Growing up listening to his Fathers stories, Sgt. Dave Arensdorf knew he’d serve in the armed forces as well. Joining the US Marines as a sophomore in high school, he was only 16 when he enlisted. Sgt. Arensdorf deployed to Fallujah in 2004-2005, and spent time working as a mechanic, guard, and operator for motor-T. After coming home there were some relationship conflicts that were just more than he cared to tolerate. At his insistence, he was added to the next outgoing deployment to Iraq. Now in 2008 he deployed to Taqaddam, Iraq. While the hours were long, Sgt. Arensdorf enjoyed the tour and volunteered to be extended for a 3rd tour while in country. Finally returning home in 2010, he discharged from the US Marine Corps, got married, and had 2 children. After a divorce, Sgt. Arensdorf came face to face with the memories of the deployments. His children were his only joy in the world. Knowing this wasn’t the way it should be Sgt. Arensdorf sought help from a therapy team of veterans. After a few years he turned the corner and has found joy in his work, life, and family again. The lessons Sgt. Arensdorf learned growing up, serving, deploying, and healing has continues his mission and helped to safe another life.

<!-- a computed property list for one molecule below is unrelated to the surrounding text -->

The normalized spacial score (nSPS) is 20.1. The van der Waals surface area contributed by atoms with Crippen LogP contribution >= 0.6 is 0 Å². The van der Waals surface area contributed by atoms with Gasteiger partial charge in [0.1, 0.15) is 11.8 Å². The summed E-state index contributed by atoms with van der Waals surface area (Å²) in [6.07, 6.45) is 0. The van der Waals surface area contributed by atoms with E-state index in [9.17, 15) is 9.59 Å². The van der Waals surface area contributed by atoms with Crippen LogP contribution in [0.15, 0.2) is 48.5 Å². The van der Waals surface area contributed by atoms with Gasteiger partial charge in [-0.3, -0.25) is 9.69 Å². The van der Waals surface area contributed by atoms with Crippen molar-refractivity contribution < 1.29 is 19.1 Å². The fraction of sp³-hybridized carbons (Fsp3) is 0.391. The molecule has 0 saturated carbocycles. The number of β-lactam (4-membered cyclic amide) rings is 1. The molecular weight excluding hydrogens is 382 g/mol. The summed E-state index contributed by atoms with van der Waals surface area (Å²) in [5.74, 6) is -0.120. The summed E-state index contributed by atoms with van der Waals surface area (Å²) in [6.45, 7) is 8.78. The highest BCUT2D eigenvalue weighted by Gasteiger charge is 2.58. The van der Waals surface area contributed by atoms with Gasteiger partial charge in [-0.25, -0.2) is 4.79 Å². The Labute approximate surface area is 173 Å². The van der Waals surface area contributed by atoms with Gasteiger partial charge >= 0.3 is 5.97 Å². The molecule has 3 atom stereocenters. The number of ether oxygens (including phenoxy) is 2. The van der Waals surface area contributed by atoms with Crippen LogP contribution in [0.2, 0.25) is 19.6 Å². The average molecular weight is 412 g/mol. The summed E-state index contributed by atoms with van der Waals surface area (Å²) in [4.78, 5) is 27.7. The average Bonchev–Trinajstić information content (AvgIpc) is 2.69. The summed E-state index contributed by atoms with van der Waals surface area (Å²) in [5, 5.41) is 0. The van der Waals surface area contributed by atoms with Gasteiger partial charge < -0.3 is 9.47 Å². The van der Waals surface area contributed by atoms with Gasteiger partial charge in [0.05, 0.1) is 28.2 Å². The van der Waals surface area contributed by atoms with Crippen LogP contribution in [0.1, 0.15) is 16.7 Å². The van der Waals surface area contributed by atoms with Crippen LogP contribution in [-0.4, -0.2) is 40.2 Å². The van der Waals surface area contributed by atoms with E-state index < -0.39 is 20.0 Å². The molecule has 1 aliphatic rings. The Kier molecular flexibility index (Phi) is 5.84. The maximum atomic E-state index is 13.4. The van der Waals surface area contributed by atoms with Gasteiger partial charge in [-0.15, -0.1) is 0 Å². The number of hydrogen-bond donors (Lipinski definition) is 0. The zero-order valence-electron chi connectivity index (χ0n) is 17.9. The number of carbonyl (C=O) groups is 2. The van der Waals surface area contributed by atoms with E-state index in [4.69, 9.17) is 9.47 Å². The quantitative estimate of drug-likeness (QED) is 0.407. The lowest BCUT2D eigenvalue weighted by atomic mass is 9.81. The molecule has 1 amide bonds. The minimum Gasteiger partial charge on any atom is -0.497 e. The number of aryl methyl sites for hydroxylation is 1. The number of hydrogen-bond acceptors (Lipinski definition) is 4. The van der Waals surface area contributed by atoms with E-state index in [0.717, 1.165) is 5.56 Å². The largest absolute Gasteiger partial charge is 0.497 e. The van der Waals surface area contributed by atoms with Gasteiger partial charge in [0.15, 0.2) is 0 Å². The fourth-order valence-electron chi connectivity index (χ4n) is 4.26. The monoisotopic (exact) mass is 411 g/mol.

She is the past president of the University of Wisconsin Milwaukee Student Veterans Organization. Lia Coryell is a former U.S. Army Soldier who was diagnosed with MS. “I spent my time at home trying to stay alive” says Lia. Through courage, determination and with extreme physical challenges Lia is now a star U.S. paraolympian in archery. Join us as Lia shares her inspirational story.
Jon Christensen’s tour of duty in Vietnam featured several roles. His unit coordinated the distribution of thousands of tons of supplies from ports near Saigon to every corner of the country. He rode shotgun on supply truck convoys. And he survived perhaps the most famous enemy uprising of the war, the 1968 Tet offensive.
Christensen arrived home bearing the weight of anger and confusion. The absence of anyone with whom he could share his experiences amplified his anguish. Still, Jon persevered.